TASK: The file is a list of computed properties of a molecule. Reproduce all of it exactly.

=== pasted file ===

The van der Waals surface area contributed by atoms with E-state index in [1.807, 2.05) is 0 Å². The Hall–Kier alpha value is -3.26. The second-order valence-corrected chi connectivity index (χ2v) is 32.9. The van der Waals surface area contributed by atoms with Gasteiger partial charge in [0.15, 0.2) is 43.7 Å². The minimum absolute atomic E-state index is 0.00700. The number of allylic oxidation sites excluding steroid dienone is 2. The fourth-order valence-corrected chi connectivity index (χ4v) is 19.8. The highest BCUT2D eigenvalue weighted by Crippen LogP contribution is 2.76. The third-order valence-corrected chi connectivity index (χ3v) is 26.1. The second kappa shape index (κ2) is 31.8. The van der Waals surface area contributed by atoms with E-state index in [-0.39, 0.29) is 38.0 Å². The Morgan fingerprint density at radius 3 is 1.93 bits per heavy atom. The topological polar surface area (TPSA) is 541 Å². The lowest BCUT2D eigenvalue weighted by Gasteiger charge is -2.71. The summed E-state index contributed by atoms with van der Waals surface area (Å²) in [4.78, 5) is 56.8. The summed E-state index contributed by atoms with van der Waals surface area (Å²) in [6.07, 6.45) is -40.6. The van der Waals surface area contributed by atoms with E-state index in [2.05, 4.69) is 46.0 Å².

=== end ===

The van der Waals surface area contributed by atoms with E-state index in [1.807, 2.05) is 0 Å². The Hall–Kier alpha value is -3.26. The second-order valence-corrected chi connectivity index (χ2v) is 32.9. The van der Waals surface area contributed by atoms with Gasteiger partial charge in [0.15, 0.2) is 43.7 Å². The minimum absolute atomic E-state index is 0.00700. The number of allylic oxidation sites excluding steroid dienone is 2. The fourth-order valence-corrected chi connectivity index (χ4v) is 19.8. The highest BCUT2D eigenvalue weighted by Crippen LogP contribution is 2.76. The third-order valence-corrected chi connectivity index (χ3v) is 26.1. The second kappa shape index (κ2) is 31.8. The van der Waals surface area contributed by atoms with E-state index in [-0.39, 0.29) is 38.0 Å². The Morgan fingerprint density at radius 3 is 1.93 bits per heavy atom. The topological polar surface area (TPSA) is 541 Å². The lowest BCUT2D eigenvalue weighted by Gasteiger charge is -2.71. The summed E-state index contributed by atoms with van der Waals surface area (Å²) in [4.78, 5) is 56.8. The summed E-state index contributed by atoms with van der Waals surface area (Å²) in [6.07, 6.45) is -40.6. The van der Waals surface area contributed by atoms with E-state index in [2.05, 4.69) is 46.0 Å².